- In "Rain of Fire", players must dodge the raining debris that Bowser launches from a cannon into the sky. Unfortunately, this mini-game has several problems: 1. Too many fall down at a time, and the hitboxes are unusually big, which doesn't help; 2. They have fairly small shadows, so you have no indication of where to hide, and 3. Bowser does this twice. In one game.
- "Cage-in Cookin'" is probably the tamest of the three, but that doesn't mean it's easy. You have to hit a series of button in that order. The problem is, though, the time limit is quite strict, and making one or two mistakes is enough to lead you to your doom.
- "Scaldin' Cauldron" is unfortunately a luck-based mini-game, which is bad considering that this is a Bowser mini-game, and the losers get punished for losing. Now, if this were a 50/50 chance mini-game, or if it were the type where there can be only one loser, similar to the Bowser mini-games in 4, this wouldn't be so bad. Here, though, everyone has to choose between three cauldrons to hide in, and Bowser will burn two of them. This means that there is only a 1 in 3 chance that anyone would actually get out unscathed. When converted to a percentage, including decimals, that's only 33.33%. You only have a 33.33% chance of winning. This means that the odds of you losing are stacking against the odds of you winning. Bowser can also fake his breath. so just because your safe dosen't mean he'll stop his assault.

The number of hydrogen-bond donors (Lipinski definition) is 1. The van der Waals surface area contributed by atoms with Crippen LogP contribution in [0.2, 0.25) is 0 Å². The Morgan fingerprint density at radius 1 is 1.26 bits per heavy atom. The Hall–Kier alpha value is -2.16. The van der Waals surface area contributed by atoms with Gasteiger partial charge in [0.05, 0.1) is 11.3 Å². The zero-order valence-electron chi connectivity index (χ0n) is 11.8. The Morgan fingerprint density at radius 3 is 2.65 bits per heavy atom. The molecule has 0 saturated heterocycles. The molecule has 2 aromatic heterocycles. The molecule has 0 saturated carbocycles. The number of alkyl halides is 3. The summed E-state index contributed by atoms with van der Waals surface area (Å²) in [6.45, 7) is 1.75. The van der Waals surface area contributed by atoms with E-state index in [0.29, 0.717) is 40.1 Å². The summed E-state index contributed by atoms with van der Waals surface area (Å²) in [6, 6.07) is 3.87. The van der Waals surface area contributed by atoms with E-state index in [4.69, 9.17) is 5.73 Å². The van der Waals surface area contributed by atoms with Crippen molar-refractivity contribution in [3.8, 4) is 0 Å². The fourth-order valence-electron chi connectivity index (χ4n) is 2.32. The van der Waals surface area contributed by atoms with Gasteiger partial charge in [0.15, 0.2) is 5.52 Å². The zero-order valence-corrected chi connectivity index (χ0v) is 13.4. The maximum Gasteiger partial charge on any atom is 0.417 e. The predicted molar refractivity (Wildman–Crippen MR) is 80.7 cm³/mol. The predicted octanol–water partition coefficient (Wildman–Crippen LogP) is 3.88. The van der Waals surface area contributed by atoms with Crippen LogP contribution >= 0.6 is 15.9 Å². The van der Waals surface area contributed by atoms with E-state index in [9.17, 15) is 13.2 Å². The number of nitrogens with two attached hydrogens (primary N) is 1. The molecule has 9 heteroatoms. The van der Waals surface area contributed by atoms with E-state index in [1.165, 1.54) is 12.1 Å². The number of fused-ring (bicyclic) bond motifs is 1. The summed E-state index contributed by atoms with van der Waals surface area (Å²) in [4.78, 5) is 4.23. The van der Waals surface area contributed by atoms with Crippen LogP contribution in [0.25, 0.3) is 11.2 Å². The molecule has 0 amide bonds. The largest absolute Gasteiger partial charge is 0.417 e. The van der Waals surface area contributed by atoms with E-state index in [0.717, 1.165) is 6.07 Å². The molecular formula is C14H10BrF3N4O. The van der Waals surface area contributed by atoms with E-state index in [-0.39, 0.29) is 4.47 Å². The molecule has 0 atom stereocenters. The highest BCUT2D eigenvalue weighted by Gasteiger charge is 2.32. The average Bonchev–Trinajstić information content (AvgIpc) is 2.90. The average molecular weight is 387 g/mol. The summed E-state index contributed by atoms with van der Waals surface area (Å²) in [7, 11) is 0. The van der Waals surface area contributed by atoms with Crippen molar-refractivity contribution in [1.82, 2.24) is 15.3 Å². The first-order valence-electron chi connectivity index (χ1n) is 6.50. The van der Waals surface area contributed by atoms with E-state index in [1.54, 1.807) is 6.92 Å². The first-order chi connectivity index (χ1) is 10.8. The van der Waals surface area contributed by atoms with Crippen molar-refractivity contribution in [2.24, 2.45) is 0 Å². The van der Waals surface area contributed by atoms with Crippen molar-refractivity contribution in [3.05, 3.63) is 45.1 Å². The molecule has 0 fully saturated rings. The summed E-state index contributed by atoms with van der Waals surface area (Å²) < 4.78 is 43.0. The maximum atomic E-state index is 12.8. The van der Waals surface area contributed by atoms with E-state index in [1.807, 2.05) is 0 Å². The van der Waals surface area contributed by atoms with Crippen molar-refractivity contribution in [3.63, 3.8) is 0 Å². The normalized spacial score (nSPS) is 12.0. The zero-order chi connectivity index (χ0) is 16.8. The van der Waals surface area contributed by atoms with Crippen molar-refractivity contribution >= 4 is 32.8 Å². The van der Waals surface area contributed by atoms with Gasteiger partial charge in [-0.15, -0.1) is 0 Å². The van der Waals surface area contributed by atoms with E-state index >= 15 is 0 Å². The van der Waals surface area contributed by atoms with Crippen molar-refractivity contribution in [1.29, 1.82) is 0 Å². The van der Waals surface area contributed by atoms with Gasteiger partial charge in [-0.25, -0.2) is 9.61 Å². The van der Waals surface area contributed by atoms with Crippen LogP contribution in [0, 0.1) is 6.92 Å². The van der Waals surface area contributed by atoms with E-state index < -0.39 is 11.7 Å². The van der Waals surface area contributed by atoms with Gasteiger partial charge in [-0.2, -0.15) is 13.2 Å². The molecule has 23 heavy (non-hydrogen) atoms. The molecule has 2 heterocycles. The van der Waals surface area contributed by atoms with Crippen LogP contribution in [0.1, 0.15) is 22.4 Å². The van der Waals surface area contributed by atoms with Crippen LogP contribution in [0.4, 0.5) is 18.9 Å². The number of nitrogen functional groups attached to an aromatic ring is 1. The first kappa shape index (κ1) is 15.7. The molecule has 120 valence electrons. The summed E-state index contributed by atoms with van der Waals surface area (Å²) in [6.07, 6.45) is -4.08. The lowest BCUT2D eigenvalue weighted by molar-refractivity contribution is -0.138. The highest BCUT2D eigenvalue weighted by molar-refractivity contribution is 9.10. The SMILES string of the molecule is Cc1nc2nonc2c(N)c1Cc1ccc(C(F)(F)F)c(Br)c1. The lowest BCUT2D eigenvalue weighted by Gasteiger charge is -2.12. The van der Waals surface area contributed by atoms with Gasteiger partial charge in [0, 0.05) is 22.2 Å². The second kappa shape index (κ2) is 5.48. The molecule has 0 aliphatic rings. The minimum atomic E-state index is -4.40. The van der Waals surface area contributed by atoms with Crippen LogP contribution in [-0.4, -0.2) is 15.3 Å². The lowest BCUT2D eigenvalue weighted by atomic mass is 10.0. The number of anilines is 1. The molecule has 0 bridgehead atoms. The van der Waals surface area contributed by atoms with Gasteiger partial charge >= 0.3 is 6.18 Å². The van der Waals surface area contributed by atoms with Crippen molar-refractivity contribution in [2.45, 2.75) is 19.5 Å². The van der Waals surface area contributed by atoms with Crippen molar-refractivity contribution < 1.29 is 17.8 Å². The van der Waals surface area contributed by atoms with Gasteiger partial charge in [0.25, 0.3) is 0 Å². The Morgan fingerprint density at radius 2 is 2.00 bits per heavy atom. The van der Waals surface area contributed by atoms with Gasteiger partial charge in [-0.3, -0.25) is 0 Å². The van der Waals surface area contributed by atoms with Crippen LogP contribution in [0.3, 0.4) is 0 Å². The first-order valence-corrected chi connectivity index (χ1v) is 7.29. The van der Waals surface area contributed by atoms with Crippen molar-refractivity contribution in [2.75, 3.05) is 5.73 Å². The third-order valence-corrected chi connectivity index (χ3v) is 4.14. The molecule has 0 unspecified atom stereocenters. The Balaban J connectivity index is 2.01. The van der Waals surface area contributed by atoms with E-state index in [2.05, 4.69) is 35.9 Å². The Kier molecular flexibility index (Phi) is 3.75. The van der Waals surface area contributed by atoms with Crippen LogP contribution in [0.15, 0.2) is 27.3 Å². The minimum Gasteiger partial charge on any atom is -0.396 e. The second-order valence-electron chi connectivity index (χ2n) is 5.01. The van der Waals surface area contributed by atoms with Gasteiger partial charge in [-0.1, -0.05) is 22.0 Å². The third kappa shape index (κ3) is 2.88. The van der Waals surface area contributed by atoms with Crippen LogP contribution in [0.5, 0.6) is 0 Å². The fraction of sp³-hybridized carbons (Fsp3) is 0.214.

Mario Party 6
- The Snowflake Lake board takes this game to its finest level. Much like the other boards in this game, it has its own particular gimmick; instead of collecting stars for random prices, you're given a set number of stars at the beginning, and to earn more you have to steal stars from your opponents using Chain-Chomps found at specific areas of the map. It doesn't help that the level has an absurd amount of Duel Spaces, either...
- Clockwork Castle. This entire board is unlocked by paying 100 stars at the bank (similar to Eternal Star from the first game). What makes this board frustrating is you can only get stars at daytime: in this particular case, you have to chase DK down and get the star from him. But once nighttime arrives, Bowser will appear and chase down the players, and whoever he catches will get a Ztar, which is basically losing a star. And not only that, one particular space on the northern part of the board can actually change the time of day. This means that it's possible to play a 50-turn game without any stars.